This painting depicts a woman in the makeup and cloths that were deemed beautiful in the Meiji Era. The name of the painting shows that this painting was made as a representation of beauty for the time. Much like the painters of Europe this painter has used softer lines to accentuate the softness of the female face. The woman's dark hair and pale skin was seen as a sign of great beauty through out this time period. Fair skin was often seen as beautiful in many different cultures and could be used as a representation of an easier life that was lead away from the hardships of manual labor.
In this painting we see a young girl laying idly on her bed draped in a soft gossamer like dress. The artist uses pastel colors along with soft textures and light to add to the effect of feminine softness in the painting. Through out history it was often believed that a beautiful woman would have soft features and an equally soft nature about her. The artist depicts this with hie use of textures like silk and gossamer. He also makes the woman's features appear soft with his use of softer lighting through out the painting.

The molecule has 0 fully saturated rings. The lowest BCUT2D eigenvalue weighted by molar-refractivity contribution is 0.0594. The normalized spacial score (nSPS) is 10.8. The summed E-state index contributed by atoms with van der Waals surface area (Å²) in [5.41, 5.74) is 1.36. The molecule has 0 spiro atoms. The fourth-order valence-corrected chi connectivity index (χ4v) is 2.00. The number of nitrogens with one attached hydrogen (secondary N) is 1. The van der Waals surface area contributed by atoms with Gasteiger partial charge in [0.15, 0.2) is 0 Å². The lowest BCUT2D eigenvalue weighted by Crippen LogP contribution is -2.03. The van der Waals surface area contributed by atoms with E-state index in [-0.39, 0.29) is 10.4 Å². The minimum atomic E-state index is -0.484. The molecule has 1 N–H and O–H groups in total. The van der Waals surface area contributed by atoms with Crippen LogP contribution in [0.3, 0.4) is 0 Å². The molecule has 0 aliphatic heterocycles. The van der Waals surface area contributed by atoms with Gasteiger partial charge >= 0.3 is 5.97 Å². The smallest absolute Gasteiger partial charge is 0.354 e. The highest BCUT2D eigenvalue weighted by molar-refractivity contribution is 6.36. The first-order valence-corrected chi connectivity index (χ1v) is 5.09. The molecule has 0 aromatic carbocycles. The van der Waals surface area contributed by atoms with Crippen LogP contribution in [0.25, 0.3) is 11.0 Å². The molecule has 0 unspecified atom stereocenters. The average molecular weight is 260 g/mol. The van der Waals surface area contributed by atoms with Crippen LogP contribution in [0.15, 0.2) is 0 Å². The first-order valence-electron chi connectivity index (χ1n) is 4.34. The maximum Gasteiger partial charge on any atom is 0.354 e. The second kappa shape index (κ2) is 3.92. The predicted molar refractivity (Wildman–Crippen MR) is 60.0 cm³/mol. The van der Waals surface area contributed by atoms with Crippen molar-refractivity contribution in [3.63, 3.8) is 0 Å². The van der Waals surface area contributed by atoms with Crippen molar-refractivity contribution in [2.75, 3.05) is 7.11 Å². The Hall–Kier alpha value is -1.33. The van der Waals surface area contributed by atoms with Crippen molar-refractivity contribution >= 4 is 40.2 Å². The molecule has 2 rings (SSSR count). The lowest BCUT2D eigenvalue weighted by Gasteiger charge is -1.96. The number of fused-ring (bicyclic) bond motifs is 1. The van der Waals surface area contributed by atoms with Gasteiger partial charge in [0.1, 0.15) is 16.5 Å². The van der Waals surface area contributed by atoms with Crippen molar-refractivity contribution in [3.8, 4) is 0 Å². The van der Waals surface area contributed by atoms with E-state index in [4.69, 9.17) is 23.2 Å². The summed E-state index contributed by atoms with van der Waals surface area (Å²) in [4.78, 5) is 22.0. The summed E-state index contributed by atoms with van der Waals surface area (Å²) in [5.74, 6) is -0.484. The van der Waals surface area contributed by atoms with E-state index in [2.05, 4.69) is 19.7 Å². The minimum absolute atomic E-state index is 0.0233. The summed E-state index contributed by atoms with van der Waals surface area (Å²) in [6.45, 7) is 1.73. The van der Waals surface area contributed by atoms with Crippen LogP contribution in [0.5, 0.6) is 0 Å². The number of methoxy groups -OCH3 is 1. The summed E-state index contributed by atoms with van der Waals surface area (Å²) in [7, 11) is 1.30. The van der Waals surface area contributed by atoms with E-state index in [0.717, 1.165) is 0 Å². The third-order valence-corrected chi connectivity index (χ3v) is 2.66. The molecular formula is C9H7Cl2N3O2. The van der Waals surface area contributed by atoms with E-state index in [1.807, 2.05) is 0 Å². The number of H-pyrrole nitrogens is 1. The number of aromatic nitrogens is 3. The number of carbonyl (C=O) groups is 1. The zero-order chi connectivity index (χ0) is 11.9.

In this small figure of a woman sunbathing we can see how artist start to depict women as smaller more fragile creatures. They no longer depict women with the accentuated hips and breast that denote fertility. Instead the artist focus on softer less curved lines. The woman is depicted thinner than her historic counterparts. This shows the lessening importance of fertility in a cultures views of feminine beauty. The artist uses softer less defined lines and lighter colors to make the figure appear soft and lady like.
In this photograph of a 1950's model the artist relies heavily on the use of light and shadow to make the model appear soft and feminine. During this time period beauty was more glamorized that it had been previously. The use of soft light on the models face along with heavily accentuated lips and eyes gives the woman a glamours yet soft appearance.
This is a picture of Kate Moss a well know fashion model. We can see her that the photographer uses a pose that accentuates the woman's thin lengthy frame. While the picture is made to appear on the more grungy side the photographer uses textures like the tulle in the tutu to give it a feminine softness. The use of rich colors and darker lighting add to the glamour of this particular photo. This photo is another example of how beauty has become less about fertility or holiness and how it focuses more on the thinness of a woman's frame and softness of her features.
Credits: All media
This user gallery has been created by an independent third party and may not always represent the views of the institutions, listed below, who have supplied the content.